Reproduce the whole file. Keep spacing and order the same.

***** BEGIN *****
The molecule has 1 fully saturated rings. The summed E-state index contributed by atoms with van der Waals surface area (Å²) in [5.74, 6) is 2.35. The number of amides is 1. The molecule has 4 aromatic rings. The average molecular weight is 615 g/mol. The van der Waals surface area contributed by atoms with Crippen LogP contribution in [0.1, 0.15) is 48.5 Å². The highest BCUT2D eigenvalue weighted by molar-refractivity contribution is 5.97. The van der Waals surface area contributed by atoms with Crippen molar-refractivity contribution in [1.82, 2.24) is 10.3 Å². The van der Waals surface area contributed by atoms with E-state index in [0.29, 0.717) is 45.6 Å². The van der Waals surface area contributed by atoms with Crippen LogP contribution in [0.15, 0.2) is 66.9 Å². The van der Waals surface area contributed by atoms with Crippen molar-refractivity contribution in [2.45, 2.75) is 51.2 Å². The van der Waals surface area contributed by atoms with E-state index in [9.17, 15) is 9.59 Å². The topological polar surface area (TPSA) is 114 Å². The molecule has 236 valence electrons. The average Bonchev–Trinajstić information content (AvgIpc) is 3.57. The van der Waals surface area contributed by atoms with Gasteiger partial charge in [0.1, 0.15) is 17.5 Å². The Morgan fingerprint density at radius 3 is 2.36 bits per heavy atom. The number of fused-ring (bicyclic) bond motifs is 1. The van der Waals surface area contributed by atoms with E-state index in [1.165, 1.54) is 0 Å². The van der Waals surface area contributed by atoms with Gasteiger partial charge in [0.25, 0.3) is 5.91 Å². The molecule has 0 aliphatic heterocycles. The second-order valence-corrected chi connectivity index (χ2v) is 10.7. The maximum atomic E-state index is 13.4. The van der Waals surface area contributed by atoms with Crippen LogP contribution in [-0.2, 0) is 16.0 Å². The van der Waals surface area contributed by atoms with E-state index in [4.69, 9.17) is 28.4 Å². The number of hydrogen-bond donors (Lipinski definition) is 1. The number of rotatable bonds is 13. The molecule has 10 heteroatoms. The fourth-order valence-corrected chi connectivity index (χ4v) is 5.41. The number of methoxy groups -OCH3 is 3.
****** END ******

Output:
The molecule has 1 fully saturated rings. The summed E-state index contributed by atoms with van der Waals surface area (Å²) in [5.74, 6) is 2.35. The number of amides is 1. The molecule has 4 aromatic rings. The average molecular weight is 615 g/mol. The van der Waals surface area contributed by atoms with Crippen LogP contribution in [0.1, 0.15) is 48.5 Å². The highest BCUT2D eigenvalue weighted by molar-refractivity contribution is 5.97. The van der Waals surface area contributed by atoms with Crippen molar-refractivity contribution in [1.82, 2.24) is 10.3 Å². The van der Waals surface area contributed by atoms with E-state index in [0.29, 0.717) is 45.6 Å². The van der Waals surface area contributed by atoms with Crippen LogP contribution in [0.15, 0.2) is 66.9 Å². The van der Waals surface area contributed by atoms with Crippen molar-refractivity contribution in [2.45, 2.75) is 51.2 Å². The van der Waals surface area contributed by atoms with E-state index in [9.17, 15) is 9.59 Å². The topological polar surface area (TPSA) is 114 Å². The molecule has 236 valence electrons. The average Bonchev–Trinajstić information content (AvgIpc) is 3.57. The van der Waals surface area contributed by atoms with Gasteiger partial charge in [0.1, 0.15) is 17.5 Å². The Morgan fingerprint density at radius 3 is 2.36 bits per heavy atom. The number of fused-ring (bicyclic) bond motifs is 1. The van der Waals surface area contributed by atoms with E-state index in [1.165, 1.54) is 0 Å². The van der Waals surface area contributed by atoms with Gasteiger partial charge in [0.25, 0.3) is 5.91 Å². The molecule has 0 aliphatic heterocycles. The second-order valence-corrected chi connectivity index (χ2v) is 10.7. The maximum atomic E-state index is 13.4. The van der Waals surface area contributed by atoms with Crippen LogP contribution in [-0.2, 0) is 16.0 Å². The van der Waals surface area contributed by atoms with E-state index in [4.69, 9.17) is 28.4 Å². The number of hydrogen-bond donors (Lipinski definition) is 1. The number of rotatable bonds is 13. The molecule has 10 heteroatoms. The fourth-order valence-corrected chi connectivity index (χ4v) is 5.41. The number of methoxy groups -OCH3 is 3.